Projected Wins Adjusted to Match the NBA’s Zero Sum Reality

I mentioned before that my initial run through of the projected wins for each team overestimated wins, due to the xRAPM projections combined with my minutes projections projecting league average xRAPM to be +1.11 per game, which is impossible. The average total xRAPM per team across the league must, by definition, equal zero. Any team’s positive xRAPM- because it is a plus-minus statistic- comes at the expense of its opponents’ xRAPM, so across the 30 teams, things must sum to 0. In order to account for this, I adjusted the net rating of each team to reflect the +1.11 initial average and reset the league average to 0. This also results in team wins summing properly to the 1230 available in any given year. Below is a chart with the adjusted net ratings and win totals. After that, those win totals are placed into the context of each conference, so you can see which teams project to be in the playoffs.

Projected Eastern Conference Standings

1. Miami — 57–25

2. Brooklyn — 55–27

3. Chicago — 53–29

4. Indiana — 49–33

5. New York — 44–38

6. Atlanta — 43–39

7. Toronto — 39–43

8. Detroit — 39–43

— — — — — — — — — — — — — — — — — — — — — — — — — — —

9. Cleveland — 38–44

10. Washington — 36–46

11. Milwaukee — 33–49

12. Philadelphia — 32–50

13. Charlotte — 32–50

14. Boston — 27–55

15. Orlando — 25–57


Projected Western Conference Standings

1. Oklahoma City — 57–25

2. Houston — 56–26

3. Los Angeles Clippers — 53–29

4. Memphis — 51–31

5. Spurs — 50–32

6. Golden State — 47–35

7. Minnesota — 42–40

8. Dallas — 42–40

— — — — — — — — — — — — — — — — — — — — — — — — — — —

9. New Orleans — 39–43

10. Denver — 38–44

11. Portland — 37–45

12. Utah — 33–49

13. Sacramento — 32–50

14. Los Angeles Lakers — 28–54

15. Phoenix — 26–56


I think these results pass the smell test, with the notable exception of Philadelphia inexplicably projecting to win 32 games. Let me know what you think. I’ll be continuing to post team breakdowns, with the unadjusted numbers (all of my graphics showing the numbers are already done and it would be a pain to redo them all), though I’ll be sure to make note of the need to adjust the numbers to account for the +1.11 average in those future posts.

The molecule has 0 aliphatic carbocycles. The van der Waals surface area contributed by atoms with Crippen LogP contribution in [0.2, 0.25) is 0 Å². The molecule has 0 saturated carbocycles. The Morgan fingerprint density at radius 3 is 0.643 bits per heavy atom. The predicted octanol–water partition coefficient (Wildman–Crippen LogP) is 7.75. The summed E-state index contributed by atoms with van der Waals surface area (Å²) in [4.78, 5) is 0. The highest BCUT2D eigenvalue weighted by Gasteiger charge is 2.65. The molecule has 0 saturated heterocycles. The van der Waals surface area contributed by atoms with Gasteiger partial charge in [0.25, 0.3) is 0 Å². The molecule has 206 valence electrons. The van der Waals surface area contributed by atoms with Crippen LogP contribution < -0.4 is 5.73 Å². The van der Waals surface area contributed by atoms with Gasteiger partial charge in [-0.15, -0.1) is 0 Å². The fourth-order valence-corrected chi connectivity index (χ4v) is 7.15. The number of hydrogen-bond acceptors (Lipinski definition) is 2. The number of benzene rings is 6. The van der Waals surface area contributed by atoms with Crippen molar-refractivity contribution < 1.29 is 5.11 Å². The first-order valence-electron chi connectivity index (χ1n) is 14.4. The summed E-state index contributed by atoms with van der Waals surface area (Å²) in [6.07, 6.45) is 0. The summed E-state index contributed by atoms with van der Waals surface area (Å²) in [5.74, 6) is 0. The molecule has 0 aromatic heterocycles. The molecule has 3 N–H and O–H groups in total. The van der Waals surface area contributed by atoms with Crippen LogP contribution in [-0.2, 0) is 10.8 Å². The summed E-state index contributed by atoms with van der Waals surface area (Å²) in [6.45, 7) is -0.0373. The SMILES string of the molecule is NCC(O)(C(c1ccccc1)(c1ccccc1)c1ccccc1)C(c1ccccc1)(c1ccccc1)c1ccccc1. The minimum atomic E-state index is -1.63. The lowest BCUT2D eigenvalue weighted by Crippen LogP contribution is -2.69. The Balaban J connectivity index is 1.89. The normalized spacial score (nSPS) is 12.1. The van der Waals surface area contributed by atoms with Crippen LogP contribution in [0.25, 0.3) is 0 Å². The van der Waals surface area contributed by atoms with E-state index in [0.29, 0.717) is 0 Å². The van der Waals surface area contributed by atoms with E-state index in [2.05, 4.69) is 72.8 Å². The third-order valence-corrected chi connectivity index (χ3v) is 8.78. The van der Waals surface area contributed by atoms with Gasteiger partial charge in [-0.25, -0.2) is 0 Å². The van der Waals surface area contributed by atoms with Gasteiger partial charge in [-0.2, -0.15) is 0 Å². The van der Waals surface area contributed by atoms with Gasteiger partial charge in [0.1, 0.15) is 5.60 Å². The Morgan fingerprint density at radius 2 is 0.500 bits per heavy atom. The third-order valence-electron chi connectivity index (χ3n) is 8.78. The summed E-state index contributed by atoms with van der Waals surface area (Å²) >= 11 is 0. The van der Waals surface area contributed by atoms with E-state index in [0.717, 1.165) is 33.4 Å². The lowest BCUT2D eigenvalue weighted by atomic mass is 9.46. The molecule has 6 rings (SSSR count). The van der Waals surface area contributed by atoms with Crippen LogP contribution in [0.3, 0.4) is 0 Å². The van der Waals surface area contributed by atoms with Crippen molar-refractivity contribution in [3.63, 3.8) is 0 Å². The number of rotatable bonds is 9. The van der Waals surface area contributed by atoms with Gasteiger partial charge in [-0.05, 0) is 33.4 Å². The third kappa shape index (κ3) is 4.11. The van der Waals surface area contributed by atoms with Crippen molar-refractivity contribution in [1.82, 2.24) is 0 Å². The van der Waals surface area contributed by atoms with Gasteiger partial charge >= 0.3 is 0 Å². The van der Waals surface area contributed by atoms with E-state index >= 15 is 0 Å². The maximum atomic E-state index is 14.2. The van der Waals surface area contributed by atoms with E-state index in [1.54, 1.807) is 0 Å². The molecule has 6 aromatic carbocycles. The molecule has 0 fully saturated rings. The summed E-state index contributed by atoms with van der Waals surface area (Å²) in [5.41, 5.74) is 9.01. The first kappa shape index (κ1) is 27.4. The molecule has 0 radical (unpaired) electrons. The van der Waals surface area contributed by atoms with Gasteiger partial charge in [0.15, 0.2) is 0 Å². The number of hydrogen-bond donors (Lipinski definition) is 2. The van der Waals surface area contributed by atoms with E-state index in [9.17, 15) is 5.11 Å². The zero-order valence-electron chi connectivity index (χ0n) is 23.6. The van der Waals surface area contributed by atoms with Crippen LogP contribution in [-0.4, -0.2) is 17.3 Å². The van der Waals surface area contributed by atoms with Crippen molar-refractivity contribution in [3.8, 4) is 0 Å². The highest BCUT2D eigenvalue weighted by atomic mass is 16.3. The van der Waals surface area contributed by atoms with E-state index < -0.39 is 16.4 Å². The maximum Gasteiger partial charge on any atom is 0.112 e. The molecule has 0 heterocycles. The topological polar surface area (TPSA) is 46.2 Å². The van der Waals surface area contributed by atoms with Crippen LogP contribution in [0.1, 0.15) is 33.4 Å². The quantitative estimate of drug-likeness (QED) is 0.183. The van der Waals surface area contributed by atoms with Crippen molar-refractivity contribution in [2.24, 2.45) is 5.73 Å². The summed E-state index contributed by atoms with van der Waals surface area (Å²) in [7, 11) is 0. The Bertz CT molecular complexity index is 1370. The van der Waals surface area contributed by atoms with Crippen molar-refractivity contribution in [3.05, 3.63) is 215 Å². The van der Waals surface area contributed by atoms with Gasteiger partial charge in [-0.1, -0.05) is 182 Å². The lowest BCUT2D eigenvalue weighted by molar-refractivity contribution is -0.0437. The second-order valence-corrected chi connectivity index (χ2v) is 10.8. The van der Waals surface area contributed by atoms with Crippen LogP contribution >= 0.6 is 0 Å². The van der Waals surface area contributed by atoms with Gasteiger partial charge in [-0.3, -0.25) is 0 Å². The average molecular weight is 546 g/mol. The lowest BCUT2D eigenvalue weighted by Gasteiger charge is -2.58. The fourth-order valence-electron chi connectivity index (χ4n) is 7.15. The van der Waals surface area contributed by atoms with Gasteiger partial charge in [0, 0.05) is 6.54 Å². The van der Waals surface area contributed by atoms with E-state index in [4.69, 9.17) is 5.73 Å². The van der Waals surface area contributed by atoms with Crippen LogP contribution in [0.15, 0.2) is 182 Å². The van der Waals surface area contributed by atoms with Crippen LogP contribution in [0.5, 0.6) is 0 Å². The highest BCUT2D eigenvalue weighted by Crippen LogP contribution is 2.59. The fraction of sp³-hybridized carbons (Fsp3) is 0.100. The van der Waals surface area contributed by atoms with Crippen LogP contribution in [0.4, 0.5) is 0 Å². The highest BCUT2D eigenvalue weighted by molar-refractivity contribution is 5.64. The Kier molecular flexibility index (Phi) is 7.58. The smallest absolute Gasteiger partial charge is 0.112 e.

Image from Keith Allison via Flickr.

Addressing a problem with the xWARP projections

In calculating the xWARP projections I’ve been doing, I noticed a worrying problem. The total number of wins projected for each team appeared to be roughly 7% too high. There are only 1230 games, and thus, 1230 wins available for the 30 teams in the NBA to win. In doing my xWARP projections, I had just been posting the win totals as I did each team.

Last night, I finally got around to running the numbers on all of the remaining teams I’d yet to post and summed up team wins for the whole league. Unfortunately, total team wins summed to roughly 1318 wins, which is obviously way too many. There are a number of ways to deal with this problem. The lazy, easy way would be to simply multiply the win totals of each team by 1230/1318 or roughly .933. The top teams then have 55 projected wins and the bottom dwellers would be in the mid to high 20s in wins. This solves the problem, but it doesn’t seem that consistent with reality, so I’ve decided to go another way.

I’ve hinted at wanting to do this before, but my current plan is to go through each and every game on the schedule and utilizing the projected MOV for each team (in the spreadsheets it’s the total Contribution / Game) plus Evan Zamir’s ridge regression work on homecourt advantage, I plan to figure out the win probabilities of each of the 1230 regular season games and then use those probabilities to determine total team win totals. I will then post the updated results. I will be updating the posts that already exist to reflect changes in team win totals after this is all done, and I will also do a master post with the full league projections.

I’m bummed out that the math didn’t work out as well as I’d hoped, but I’m excited to go through the schedule in such detail. The other good thing is that doing things this way acts as a built in strength of schedule adjustment for teams with more or less difficult schedules. Thanks for reading and for your patience while I work out the kinks of all this.

Image from gammaman via Flickr.